Summary and Analysis
Book V: Chapter III
Distributive justice always involves two persons and two things. Its aim is to distribute the things in such a way that the relative positions of the two persons prior to the transaction are maintained after the transactions, i.e., the thing is divided proportionally to the merit of the persons concerned, always remembering that the standard of merit for individuals varies in different kinds of states (e.g., in a democracy it is freedom, in an oligarchy it is wealth, in an aristocracy it is virtue), and that a distribution can be made between unequal individuals.
Distributive justice is best viewed as a form of discrete or geometrical proportion. For example, there are two men, A and B, and two things, C and D. Assume that A and B are equal in merit and C and D equal in value. This gives the equation, A : B = C : D. In accordance with distributive justice, all of C is given to A and all of D is given to B, and the situation after the transaction is, A + C : B + D = A : B. That is the relative positions of A and B are the same before and after the transaction. In this kind of case justice is a mean between giving A or B more or less than their rightful shares.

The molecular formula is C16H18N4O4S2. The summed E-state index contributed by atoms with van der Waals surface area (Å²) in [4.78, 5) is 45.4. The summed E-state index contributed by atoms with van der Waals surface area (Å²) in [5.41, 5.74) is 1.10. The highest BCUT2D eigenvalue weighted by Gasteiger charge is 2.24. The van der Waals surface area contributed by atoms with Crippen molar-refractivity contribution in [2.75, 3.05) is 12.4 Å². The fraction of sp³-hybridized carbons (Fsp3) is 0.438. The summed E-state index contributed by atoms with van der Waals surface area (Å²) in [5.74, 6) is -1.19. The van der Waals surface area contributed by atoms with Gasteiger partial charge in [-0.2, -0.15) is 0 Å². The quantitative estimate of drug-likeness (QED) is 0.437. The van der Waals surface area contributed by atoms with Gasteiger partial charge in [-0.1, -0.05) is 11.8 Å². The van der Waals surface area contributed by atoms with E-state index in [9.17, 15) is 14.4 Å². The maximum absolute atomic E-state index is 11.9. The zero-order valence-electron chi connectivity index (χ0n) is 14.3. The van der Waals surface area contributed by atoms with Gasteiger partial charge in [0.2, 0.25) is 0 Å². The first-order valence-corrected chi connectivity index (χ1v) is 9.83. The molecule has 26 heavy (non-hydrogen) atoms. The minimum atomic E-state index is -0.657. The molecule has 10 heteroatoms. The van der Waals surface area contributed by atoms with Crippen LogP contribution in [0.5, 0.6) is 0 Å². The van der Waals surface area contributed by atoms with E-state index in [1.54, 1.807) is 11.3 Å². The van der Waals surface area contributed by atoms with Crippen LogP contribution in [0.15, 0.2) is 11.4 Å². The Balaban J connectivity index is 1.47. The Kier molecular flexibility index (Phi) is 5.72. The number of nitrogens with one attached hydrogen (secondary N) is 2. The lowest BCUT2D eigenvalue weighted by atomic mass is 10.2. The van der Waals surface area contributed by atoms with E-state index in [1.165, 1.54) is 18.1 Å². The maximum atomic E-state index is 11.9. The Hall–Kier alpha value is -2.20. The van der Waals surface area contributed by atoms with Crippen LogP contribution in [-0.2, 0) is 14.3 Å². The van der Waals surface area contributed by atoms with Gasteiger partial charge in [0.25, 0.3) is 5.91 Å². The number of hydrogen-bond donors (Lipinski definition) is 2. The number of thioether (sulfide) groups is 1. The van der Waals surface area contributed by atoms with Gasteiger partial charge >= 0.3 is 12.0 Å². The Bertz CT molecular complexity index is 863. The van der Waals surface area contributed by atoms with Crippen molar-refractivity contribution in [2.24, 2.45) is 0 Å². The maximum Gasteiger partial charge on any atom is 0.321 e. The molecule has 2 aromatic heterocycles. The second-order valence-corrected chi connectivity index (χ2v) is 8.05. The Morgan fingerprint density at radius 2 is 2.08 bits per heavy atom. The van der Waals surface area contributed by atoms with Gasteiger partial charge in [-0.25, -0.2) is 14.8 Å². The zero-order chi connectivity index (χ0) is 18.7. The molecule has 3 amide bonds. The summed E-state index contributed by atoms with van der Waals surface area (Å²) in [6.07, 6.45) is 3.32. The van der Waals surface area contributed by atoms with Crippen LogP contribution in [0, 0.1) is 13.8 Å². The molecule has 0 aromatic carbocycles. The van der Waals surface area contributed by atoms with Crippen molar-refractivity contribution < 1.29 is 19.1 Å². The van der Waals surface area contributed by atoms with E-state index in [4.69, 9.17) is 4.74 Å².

In cases involving distribution, justice is what is proportional and injustice is violation of proportion. A man who acts unjustly has more than his share, while a man who is treated unjustly has less.